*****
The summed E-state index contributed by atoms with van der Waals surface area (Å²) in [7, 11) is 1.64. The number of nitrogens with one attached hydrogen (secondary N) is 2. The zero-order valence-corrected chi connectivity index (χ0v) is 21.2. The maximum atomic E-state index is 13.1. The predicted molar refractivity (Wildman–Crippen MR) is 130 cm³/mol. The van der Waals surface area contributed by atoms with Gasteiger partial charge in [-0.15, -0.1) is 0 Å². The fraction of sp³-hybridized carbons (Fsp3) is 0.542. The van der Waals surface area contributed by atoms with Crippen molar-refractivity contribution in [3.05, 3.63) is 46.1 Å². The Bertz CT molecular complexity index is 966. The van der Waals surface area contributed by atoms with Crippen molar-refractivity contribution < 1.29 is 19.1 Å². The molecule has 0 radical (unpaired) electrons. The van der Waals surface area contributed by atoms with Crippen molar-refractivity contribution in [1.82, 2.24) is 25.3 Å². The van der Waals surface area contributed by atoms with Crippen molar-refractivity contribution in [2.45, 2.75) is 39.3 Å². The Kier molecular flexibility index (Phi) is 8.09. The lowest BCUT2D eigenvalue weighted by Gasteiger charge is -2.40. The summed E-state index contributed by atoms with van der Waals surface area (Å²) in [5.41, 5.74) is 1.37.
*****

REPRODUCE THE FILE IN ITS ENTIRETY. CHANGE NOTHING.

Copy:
The summed E-state index contributed by atoms with van der Waals surface area (Å²) in [7, 11) is 1.64. The number of nitrogens with one attached hydrogen (secondary N) is 2. The zero-order valence-corrected chi connectivity index (χ0v) is 21.2. The maximum atomic E-state index is 13.1. The predicted molar refractivity (Wildman–Crippen MR) is 130 cm³/mol. The van der Waals surface area contributed by atoms with Gasteiger partial charge in [-0.15, -0.1) is 0 Å². The fraction of sp³-hybridized carbons (Fsp3) is 0.542. The van der Waals surface area contributed by atoms with Crippen molar-refractivity contribution in [3.05, 3.63) is 46.1 Å². The Bertz CT molecular complexity index is 966. The van der Waals surface area contributed by atoms with Crippen molar-refractivity contribution < 1.29 is 19.1 Å². The molecule has 0 radical (unpaired) electrons. The van der Waals surface area contributed by atoms with Crippen molar-refractivity contribution in [1.82, 2.24) is 25.3 Å². The van der Waals surface area contributed by atoms with Crippen molar-refractivity contribution in [2.45, 2.75) is 39.3 Å². The Kier molecular flexibility index (Phi) is 8.09. The lowest BCUT2D eigenvalue weighted by Gasteiger charge is -2.40. The summed E-state index contributed by atoms with van der Waals surface area (Å²) in [5.41, 5.74) is 1.37.